“People were attacked by toxic fumes, waking them up at night. Many were coughing a lot,” resident Pua Lay Peng said.

“I could not sleep, I could not rest, I always felt fatigued,” the 47-year-old added.

Representatives of an environmentalist NGO inspect an abandoned plastic waste factory in Jenjarom, outside Kuala Lumpur in Malaysia. Photo: AFP
Representatives of an environmentalist NGO inspect an abandoned plastic waste factory in Jenjarom, outside Kuala Lumpur in Malaysia. Photo: AFP

Pua and other community members began investigating and, by mid-2018, had located about 40 processing plants, many of which appeared to be operating without proper permits.

Initial complaints to authorities went nowhere but they kept up pressure, and eventually the government took action. Authorities started closing down illegal factories in Jenjarom, and announced a nationwide temporary freeze on plastic import permits.

Thirty-three factories were closed down, although activists believed many had quietly moved elsewhere in the country. Residents said air quality had improved but some plastic dumps remained.

Chinese recycling expert breeds thousands of flies to turn kitchen waste into cash

In Australia, Europe and the US, many of those collecting plastic and other recyclables were left scrambling to find new places to send it.

They faced higher costs to have it processed by recyclers at home and in some cases resorted to sending it to landfill sites as the scrap piled up so quickly.

“Twelve months on, we are still feeling the effects but we have not moved to the solutions yet,” said Garth Lamb, president of industry body Waste Management and Resource Recovery Association of Australia.

Some have been quicker to adapt to the new environment, such as some local authority-run centres that collect recyclables in Adelaide, South Australia.

The centres used to send nearly everything – ranging from plastic to paper and glass – to China but now 80 per cent is processed by local companies, with most of the rest shipped to India.

Rubbish is sifted and sorted at Northern Adelaide Waste Management Authority's recycling site at Edinburgh, a northern suburb of the city of Adelaide. Photo: AFP
Rubbish is sifted and sorted at Northern Adelaide Waste Management Authority’s recycling site at Edinburgh, a northern suburb of the city of Adelaide. Photo: AFP

“We moved quickly and looked to domestic markets,” Adam Faulkner, chief executive of the Northern Adelaide Waste Management Authority, said.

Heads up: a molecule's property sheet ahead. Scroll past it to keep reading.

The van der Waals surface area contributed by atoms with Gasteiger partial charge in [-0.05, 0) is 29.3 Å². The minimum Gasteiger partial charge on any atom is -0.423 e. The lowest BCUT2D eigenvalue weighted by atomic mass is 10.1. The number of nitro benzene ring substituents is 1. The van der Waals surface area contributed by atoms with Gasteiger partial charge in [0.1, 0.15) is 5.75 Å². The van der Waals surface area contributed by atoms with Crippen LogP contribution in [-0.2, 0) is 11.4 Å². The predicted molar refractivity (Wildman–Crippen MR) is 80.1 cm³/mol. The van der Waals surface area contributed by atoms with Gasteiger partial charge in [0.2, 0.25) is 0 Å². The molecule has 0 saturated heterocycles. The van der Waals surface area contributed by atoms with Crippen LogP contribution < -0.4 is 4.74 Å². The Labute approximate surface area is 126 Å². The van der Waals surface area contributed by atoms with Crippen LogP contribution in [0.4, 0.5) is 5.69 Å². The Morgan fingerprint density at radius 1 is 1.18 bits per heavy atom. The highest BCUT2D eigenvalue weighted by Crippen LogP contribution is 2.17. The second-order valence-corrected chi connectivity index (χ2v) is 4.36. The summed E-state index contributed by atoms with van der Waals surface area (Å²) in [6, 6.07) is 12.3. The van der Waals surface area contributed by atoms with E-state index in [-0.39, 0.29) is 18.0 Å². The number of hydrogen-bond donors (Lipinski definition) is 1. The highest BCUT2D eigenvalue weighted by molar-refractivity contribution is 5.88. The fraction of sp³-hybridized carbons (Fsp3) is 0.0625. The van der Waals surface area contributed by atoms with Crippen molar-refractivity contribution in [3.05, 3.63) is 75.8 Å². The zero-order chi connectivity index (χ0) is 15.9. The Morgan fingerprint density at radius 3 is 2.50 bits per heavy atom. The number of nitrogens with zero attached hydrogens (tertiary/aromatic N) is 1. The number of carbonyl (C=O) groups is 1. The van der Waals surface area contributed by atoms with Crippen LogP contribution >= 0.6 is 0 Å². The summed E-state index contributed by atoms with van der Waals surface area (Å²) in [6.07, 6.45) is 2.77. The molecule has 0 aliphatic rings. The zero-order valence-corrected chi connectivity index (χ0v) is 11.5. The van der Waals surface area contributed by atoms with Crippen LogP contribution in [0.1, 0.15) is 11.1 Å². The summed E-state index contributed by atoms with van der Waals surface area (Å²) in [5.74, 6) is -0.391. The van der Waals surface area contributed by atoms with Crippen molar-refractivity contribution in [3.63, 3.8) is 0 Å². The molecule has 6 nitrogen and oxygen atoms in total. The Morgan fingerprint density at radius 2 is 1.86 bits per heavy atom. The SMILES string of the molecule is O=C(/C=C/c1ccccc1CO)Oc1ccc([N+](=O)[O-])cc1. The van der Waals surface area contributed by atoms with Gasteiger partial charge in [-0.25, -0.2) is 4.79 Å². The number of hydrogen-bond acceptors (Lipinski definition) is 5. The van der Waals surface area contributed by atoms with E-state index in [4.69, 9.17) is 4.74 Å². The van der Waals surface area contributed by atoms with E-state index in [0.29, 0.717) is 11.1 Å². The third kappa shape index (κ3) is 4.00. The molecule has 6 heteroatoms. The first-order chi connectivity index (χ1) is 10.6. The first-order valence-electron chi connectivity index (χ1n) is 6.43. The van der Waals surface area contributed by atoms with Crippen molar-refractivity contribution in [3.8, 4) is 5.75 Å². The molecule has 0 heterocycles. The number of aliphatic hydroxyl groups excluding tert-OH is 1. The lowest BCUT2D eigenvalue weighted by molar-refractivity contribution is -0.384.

“We’ve found that by supporting local manufacturers, we’ve been able to get back to pre-China ban prices.”

In mainland China, imports of plastic waste dropped from 600,000 tonnes per month in 2016 to about 30,000 a month in 2018, according to data cited in a recent report from Greenpeace and environmental NGO Global Alliance for Incinerator Alternatives.

Once bustling centres of recycling were abandoned as firms shifted to Southeast Asia.

How China’s plastic waste ban has left Japan to deal with mountains of trash
On a visit to the southern town of Xingtan last year, Chen Liwen, founder of environmental NGO China Zero Waste Alliance, found the recycling industry had disappeared.
“The plastic recyclers were gone – there were ‘for rent’ signs plastered on factory doors and even recruitment signs calling for experienced recyclers to move to Vietnam,” she said.
Southeast Asian nations affected early by the China ban – as well as Malaysia, Thailand and Vietnam were hit hard – have taken steps to limit plastic imports, but the waste has simply been redirected to other countries without restrictions, such as Indonesia and Turkey, the Greenpeace report said.
With only an estimated nine per cent of plastics ever produced recycled, campaigners said the only long-term solution to the plastic waste crisis was for companies to make less and consumers to use less.
Greenpeace campaigner Kate Lin said: “The only solution to plastic pollution is producing less plastic.”
Source: SCMP
21/04/2019

How much of Europe does China own?

Shipping containers at PiraeusImage copyrightAFP
Image caption China now has a majority stake in the Greek port of Piraeus

The European Union has introduced a new mechanism for screening foreign investment.